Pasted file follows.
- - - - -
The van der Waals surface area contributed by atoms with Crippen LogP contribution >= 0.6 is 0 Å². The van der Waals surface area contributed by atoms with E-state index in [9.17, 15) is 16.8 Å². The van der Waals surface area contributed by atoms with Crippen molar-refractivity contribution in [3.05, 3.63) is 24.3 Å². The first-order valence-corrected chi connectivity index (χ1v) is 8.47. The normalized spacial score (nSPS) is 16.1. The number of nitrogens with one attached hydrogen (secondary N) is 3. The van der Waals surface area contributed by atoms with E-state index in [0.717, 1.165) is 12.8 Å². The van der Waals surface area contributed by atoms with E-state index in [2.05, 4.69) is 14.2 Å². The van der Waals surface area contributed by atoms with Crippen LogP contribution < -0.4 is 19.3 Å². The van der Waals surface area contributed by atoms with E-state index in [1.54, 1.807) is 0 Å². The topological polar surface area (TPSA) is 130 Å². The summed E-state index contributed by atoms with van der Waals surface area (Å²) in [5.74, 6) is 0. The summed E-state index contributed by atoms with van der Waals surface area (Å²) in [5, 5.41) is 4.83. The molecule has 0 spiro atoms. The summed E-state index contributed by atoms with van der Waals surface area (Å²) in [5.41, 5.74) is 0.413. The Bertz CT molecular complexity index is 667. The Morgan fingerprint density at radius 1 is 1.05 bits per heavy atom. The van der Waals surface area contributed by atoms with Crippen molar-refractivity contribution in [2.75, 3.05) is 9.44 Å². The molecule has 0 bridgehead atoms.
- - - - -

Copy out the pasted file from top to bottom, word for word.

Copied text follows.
The van der Waals surface area contributed by atoms with Crippen LogP contribution >= 0.6 is 0 Å². The van der Waals surface area contributed by atoms with E-state index in [9.17, 15) is 16.8 Å². The van der Waals surface area contributed by atoms with Crippen molar-refractivity contribution in [3.05, 3.63) is 24.3 Å². The first-order valence-corrected chi connectivity index (χ1v) is 8.47. The normalized spacial score (nSPS) is 16.1. The number of nitrogens with one attached hydrogen (secondary N) is 3. The van der Waals surface area contributed by atoms with E-state index in [0.717, 1.165) is 12.8 Å². The van der Waals surface area contributed by atoms with E-state index in [2.05, 4.69) is 14.2 Å². The van der Waals surface area contributed by atoms with Crippen LogP contribution < -0.4 is 19.3 Å². The van der Waals surface area contributed by atoms with E-state index in [1.54, 1.807) is 0 Å². The topological polar surface area (TPSA) is 130 Å². The summed E-state index contributed by atoms with van der Waals surface area (Å²) in [5.74, 6) is 0. The summed E-state index contributed by atoms with van der Waals surface area (Å²) in [5, 5.41) is 4.83. The molecule has 0 spiro atoms. The summed E-state index contributed by atoms with van der Waals surface area (Å²) in [5.41, 5.74) is 0.413. The Bertz CT molecular complexity index is 667. The Morgan fingerprint density at radius 1 is 1.05 bits per heavy atom. The van der Waals surface area contributed by atoms with Crippen molar-refractivity contribution in [2.75, 3.05) is 9.44 Å². The molecule has 0 bridgehead atoms.